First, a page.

33 Division 1001 Quotient Divisor Dividend Remainder (or Modulo result) See how big a number can be subtracted, creating quotient bit on each step: Binary => 1 * divisor or 0 * divisor Dividend = Quotient x Divisor + Remainder => Dividend = Quotient + Divisor 3 versions of divide, successive refinement #33 Lec # 7 Spring

34 DIVIDE HARDWARE Version 1 64-bit Divisor register. 64-bit ALU. 64-bit Remainder register. 32-bit Quotient register. Divisor 64 bits Shift Right 64-bit ALU Quotient 32 bits Shift Left Remainder 64 bits Write Control #34 Lec # 7 Spring

35 Divide Algorithm Version 1 Takes n+1 steps for n-bit Quotient & Rem. Remainder >= 0 Start: Place Dividend in Remainder 1. Subtract the Divisor register from the Remainder register, and place the result in the Remainder register. Test Remainder Remainder < 0 2a. Shift the Quotient register to the left setting the new rightmost bit to 1. 2b. Restore the original value by adding the Divisor register to the Remainder register, & place the sum in the Remainder register. Also shift the Quotient register to the left, setting the new least significant bit to Shift the Divisor register right1 bit. n+1 repetition? Done No: < n+1 repetitions Yes: n+1 repetitions (n = 4 here) #35 Lec # 7 Spring

36 Observations on Divide Version 1 1/2 bits in divisor are always 0. => 1/2 of 64-bit adder is wasted. => 1/2 of divisor is wasted. Instead of shifting divisor to right, shift remainder to left? 1st step cannot produce a 1 in quotient bit (otherwise too big). => Switch order to shift first and then subtract, can save 1 iteration. #36 Lec # 7 Spring

37 DIVIDE HARDWARE Version 2 32-bit Divisor register. 32-bit ALU. 64-bit Remainder register. 32-bit Quotient register. Divisor 32-bit ALU 32 bits Quotient 32 bits Shift Left Remainder 64 bits Shift Left Write Control #37 Lec # 7 Spring

38 Divide Algorithm Version 2 Start: Place Dividend in Remainder 1. Shift the Remainder register left 1 bit. 2. Subtract the Divisor register from the left half of the Remainder register, & place the result in the left half of the Remainder register. Remainder >= 0 Test Remainder Remainder < 0 3a. Shift the Quotient register to the left setting the new rightmost bit to 1. 3b. Restore the original value by adding the Divisor register to the left half of the Remainderregister, &place the sum in the left half of the Remainder register. Also shift the Quotient register to the left, setting the new least significant bit to 0. nth repetition? Done No: < n repetitions Yes: n repetitions (n = 4 here) #38 Lec # 7 Spring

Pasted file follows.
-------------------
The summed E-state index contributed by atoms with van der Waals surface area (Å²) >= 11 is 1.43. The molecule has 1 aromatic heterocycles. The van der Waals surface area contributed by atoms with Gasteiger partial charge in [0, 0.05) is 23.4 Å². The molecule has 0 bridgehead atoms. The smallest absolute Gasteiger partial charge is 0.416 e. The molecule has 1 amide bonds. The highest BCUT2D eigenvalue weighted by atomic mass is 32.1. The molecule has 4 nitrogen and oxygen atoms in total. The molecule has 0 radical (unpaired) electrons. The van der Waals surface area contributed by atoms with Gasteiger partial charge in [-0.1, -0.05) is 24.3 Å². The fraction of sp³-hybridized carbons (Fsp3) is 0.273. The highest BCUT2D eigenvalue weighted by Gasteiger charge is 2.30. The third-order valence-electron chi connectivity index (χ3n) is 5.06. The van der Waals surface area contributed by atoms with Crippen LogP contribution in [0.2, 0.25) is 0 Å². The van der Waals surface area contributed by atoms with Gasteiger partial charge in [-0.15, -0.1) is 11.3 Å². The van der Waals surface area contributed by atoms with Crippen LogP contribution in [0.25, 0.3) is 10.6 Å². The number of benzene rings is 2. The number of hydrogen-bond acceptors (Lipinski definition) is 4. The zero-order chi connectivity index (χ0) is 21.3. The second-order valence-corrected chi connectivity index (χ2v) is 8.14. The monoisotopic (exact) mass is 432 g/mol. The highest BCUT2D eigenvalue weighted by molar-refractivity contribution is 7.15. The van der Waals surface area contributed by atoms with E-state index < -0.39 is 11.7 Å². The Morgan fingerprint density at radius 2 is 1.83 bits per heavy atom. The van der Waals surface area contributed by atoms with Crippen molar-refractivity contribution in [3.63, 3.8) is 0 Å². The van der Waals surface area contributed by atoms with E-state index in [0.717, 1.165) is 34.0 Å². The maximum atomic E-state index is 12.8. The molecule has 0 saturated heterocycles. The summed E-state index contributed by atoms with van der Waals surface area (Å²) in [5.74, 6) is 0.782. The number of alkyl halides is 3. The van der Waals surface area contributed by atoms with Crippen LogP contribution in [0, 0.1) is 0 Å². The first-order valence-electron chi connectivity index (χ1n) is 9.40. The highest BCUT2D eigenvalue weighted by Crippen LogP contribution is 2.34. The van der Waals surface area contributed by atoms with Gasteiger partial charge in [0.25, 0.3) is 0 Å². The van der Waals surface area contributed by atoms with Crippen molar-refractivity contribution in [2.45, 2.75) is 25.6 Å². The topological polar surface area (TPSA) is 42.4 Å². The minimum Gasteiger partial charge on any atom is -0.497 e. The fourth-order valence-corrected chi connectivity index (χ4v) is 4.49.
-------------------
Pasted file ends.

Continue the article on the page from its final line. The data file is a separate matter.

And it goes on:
39 Observations on Divide Version 2 Eliminate Quotient register by combining with Remainder as shifted left: Start by shifting the Remainder left as before. Thereafter loop contains only two steps because the shifting of the Remainder register shifts both the remainder in the left half and the quotient in the right half. The consequence of combining the two registers together and the new order of the operations in the loop is that the remainder will shifted left one time too many. Thus the final correction step must shift back only the remainder in the left half of the register. #39 Lec # 7 Spring

40 DIVIDE HARDWARE Version 3 32-bit Divisor register. 32 -bit ALU. 64-bit Remainder register (0-bit Quotient register). Divisor 32 bits 32-bit ALU HI LO Remainder (Quotient) 64 bits Shift Left Write Control #40 Lec # 7 Spring

41 Divide Algorithm Version 3 Start: Place Dividend in Remainder 1. Shift the Remainder register left 1 bit. 2. Subtract the Divisor register from the left half of the Remainder register, & place the result in the left half of the Remainder register. Remainder >= 0 Test Remainder Remainder < 0 3a. Shift the Remainder register to the left setting the new rightmost bit to 1. 3b. Restore the original value by adding the Divisor register to the left half of the Remainderregister, &place the sum in the left half of the Remainder register. Also shift the Remainder register to the left, setting the new least significant bit to 0. nth repetition? No: < n repetitions Yes: n repetitions (n = 4 here) Done. Shift left half of Remainder right 1 bit. #41 Lec # 7 Spring

42 Observations on Divide Version 3 Same Hardware as Multiply: Just requires an ALU to add or subtract, and 64-bit register to shift left or shift right. Hi and Lo registers in MIPS combine to act as 64-bit register for multiply and divide. Signed Divides: Simplest is to remember signs, make positive, and complement quotient and remainder if necessary. Note: Dividend and Remainder must have same sign. Quotient negated if Divisor sign & Dividend sign disagree. e.g., 7 2 = 3, remainder = 1 Possible for quotient to be too large: If dividing a 64-bit integer by 1, quotient is 64 bits ( called saturation ). #42 Lec # 7 Spring

43 Scientific Notation Decimal point Exponent x x 10 Mantissa Sign, Radix (base) Magnitude Sign, Magnitude #43 Lec # 7 Spring

44 Representation of Floating Point Numbers in Single Precision IEEE 754 Standard Value = N = (-1) S X 2 E-127 X (1.M) 0 < E < 255 Actual exponent is: e = E sign S E M exponent: excess 127 binary integer added mantissa: sign + magnitude, normalized binary significand with a hidden integer bit: 1.M Example: 0 = = Magnitude of numbers that can be represented is in the range: (1.0) to ( ) Which is approximately: 1.8 x to 3.40 x #44 Lec # 7 Spring

45 Representation of Floating Point Numbers in Double Precision IEEE 754 Standard Value = N = (-1) S X 2 E-1023 X (1.M) 0 < E < 2047 Actual exponent is: e = E sign S E M exponent: excess 1023 binary integer added Mantissa: sign + magnitude, normalized binary significand with a hidden integer bit: 1.M Example: 0 = = Magnitude of numbers that can be represented is in the range: (1.0) to ( ) Which is approximately: 2.23 x to 1.8 x #45 Lec # 7 Spring